Sport across the world is in a difficult and troubling place. And rugby is no different.
We have already seen that the US Rugby Union have filed for bankruptcy and the Australian Rugby Union have stood down 75% of their workforce. While closer to home, the IRFU have implemented pay deferrals to all professional players in the country.
No one could have predicted the current global pandemic, but the indefinite suspension of the global rugby season perfectly illustrates the unstable financial ground on which the sport stands.
There are already reports that some clubs in England could be on the brink of extinction if the current campaign is ultimately cancelled.
“Today we have had to deliver the hardest news imaginable."
Rugby Australia could lose a significant amount of revenue if their Tests against Ireland are cancelled. https://t.co/aoC9RYxlg8
— Pundit Arena (@PunditArena) March 31, 2020
Former Ireland international Bernard Jackman, who has experience of coaching both in the Top 14 and PRO14, is in a good position to describe how clubs operate financially throughout Europe and he says the current situation highlights how “fragile” and “brittle” the sport of rugby union is.
“One of the reasons I was keen to get out of France was that I saw how fragile it was,” Feed The Heroes ambassador Jackman said.
“That was just a case of a sponsor and business going into receivership, or how a change of strategy from one sponsor could affect the whole financial set-up in a club.
“I felt that working for a union would be a much more stable way of creating an environment for a coach and to play. When I was playing in Ireland, bar that time there was a rumour that Connacht were going to fold, everything was stable for a player. All you had to worry about was being able to train and play to the best of your ability to hopefully be able to win.
“Whereas in France, there was a lot of financial pressures there all the time. Even in a non-pandemic situation. Sometimes they get out to the press, a lot of the time they don’t, it’s just kept in-house.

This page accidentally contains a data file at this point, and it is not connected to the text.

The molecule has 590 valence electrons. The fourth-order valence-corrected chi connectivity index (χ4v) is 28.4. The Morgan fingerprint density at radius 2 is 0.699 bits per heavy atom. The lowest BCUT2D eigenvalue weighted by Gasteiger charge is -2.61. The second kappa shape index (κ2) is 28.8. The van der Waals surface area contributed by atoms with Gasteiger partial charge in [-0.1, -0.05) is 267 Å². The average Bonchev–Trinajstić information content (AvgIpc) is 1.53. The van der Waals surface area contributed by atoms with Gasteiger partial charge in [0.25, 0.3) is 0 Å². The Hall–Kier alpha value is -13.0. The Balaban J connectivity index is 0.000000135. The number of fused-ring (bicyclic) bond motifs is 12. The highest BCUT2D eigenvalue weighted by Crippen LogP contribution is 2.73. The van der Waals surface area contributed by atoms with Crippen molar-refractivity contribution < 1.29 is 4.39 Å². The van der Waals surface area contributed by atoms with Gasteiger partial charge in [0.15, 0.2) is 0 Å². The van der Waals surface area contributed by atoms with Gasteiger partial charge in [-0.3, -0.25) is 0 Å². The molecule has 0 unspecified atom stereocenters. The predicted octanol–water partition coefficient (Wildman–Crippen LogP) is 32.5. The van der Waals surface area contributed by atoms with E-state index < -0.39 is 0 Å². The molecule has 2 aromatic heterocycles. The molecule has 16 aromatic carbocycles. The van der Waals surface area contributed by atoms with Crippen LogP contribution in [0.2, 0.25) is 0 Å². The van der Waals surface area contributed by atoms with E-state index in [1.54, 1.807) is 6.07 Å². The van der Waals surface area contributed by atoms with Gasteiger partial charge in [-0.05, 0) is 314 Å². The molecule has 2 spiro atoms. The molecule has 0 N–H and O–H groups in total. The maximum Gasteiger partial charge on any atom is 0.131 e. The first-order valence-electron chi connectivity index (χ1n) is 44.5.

“Now, this is a global issue and it’s affecting every country. We can see how brittle our game is, how fragile our game is, how a lot of clubs are living hand to mouth, how there’s no buffer for any sort of crisis, whether it’s long-term or short-term.”
The medium-term and long-term repercussions of coronavirus (Covid-19) on the sport of rugby union will not be known for some time but Jackman expects that salaries for coaches and players will drop in the future, in addition to a decrease in the overall number of players a club or a union has on their books.
“I think there’s going to be a big readjustment in the game. I think playing and coaching salaries are going to drop, maybe back to where they were five or six years ago. Potentially squads are going to get smaller, more reliance on academy players, definitely fewer pro players.
“From a rugby point of view, a lot of clubs carry extra players in a World Cup year because obviously they lose players to the World Cup. If there’s ever a year where there are too many players, it’s in a World Cup year. Guys who perform well manage to stay in the system somewhere but the system by its nature gets rid of underperformers every year.
“This year, there would have been a natural readjustment anyway for the clubs with five or six international players having five or six players too many, they wouldn’t have carried those five or six again next season. But now with the constraints financially, there are probably another five or six players where they’re going to look at an academy player as cover as that third-choice player in the squad.”
“Effectively, you could see each club having 10 fewer players next season than they normally would. Those players are going to find it hard to find employment because, in the Championship, we already saw the cutbacks happening there without any pandemic.
“That market is going to be dead in the water because those clubs are going to be under pressure because of the loss of revenue from sponsorship. The French market, Pro D2 clubs are under big pressure and Féderalé 1 clubs have reduced budgets.
“As professionals, a lot of players dreams and careers are going to end coming out of this crisis, which is very sad. Some players have probably played their last game, having had great careers and wanting to retire with another game. It’s not going to happen.”
Pictured is former Irish Rugby international player and Feed The Heroes ambassador Bernard Jackman. Jackman is encouraging the public to continue donating to the Feed The Heroes fund. Feed The Heroes, a national fund set up two weeks ago to raise funds to provide Ireland’s critical frontline workers with nutritious meals as they front Ireland’s response to the Covid-19 emergency, has raised €560,000 in just two weeks. To date more than 21,000 meals have been delivered nationwide.